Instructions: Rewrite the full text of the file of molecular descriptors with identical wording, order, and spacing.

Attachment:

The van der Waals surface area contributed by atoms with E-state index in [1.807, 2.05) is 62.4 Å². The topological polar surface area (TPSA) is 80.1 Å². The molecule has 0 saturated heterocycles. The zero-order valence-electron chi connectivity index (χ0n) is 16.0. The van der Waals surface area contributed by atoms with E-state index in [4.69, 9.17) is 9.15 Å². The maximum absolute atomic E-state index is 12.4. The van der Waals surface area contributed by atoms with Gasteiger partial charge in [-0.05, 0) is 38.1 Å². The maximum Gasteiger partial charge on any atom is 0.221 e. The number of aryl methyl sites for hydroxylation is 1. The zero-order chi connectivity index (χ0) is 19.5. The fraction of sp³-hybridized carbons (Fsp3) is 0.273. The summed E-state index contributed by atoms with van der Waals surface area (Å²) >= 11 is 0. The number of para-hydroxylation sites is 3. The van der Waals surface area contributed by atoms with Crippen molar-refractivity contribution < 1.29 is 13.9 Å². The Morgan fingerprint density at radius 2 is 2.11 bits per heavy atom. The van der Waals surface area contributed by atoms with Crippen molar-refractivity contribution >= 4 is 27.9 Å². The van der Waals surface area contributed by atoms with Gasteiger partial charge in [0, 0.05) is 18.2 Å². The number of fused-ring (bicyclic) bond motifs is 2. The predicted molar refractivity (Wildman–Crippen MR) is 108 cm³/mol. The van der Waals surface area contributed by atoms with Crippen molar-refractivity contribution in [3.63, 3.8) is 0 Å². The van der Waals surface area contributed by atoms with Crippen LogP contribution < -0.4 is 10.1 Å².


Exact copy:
The van der Waals surface area contributed by atoms with E-state index in [1.807, 2.05) is 62.4 Å². The topological polar surface area (TPSA) is 80.1 Å². The molecule has 0 saturated heterocycles. The zero-order valence-electron chi connectivity index (χ0n) is 16.0. The van der Waals surface area contributed by atoms with E-state index in [4.69, 9.17) is 9.15 Å². The maximum absolute atomic E-state index is 12.4. The van der Waals surface area contributed by atoms with Gasteiger partial charge in [-0.05, 0) is 38.1 Å². The maximum Gasteiger partial charge on any atom is 0.221 e. The number of aryl methyl sites for hydroxylation is 1. The zero-order chi connectivity index (χ0) is 19.5. The fraction of sp³-hybridized carbons (Fsp3) is 0.273. The summed E-state index contributed by atoms with van der Waals surface area (Å²) >= 11 is 0. The number of para-hydroxylation sites is 3. The van der Waals surface area contributed by atoms with Crippen molar-refractivity contribution < 1.29 is 13.9 Å². The Morgan fingerprint density at radius 2 is 2.11 bits per heavy atom. The van der Waals surface area contributed by atoms with Crippen molar-refractivity contribution >= 4 is 27.9 Å². The van der Waals surface area contributed by atoms with Gasteiger partial charge in [0, 0.05) is 18.2 Å². The number of fused-ring (bicyclic) bond motifs is 2. The predicted molar refractivity (Wildman–Crippen MR) is 108 cm³/mol. The van der Waals surface area contributed by atoms with Crippen molar-refractivity contribution in [3.63, 3.8) is 0 Å². The van der Waals surface area contributed by atoms with Crippen LogP contribution < -0.4 is 10.1 Å².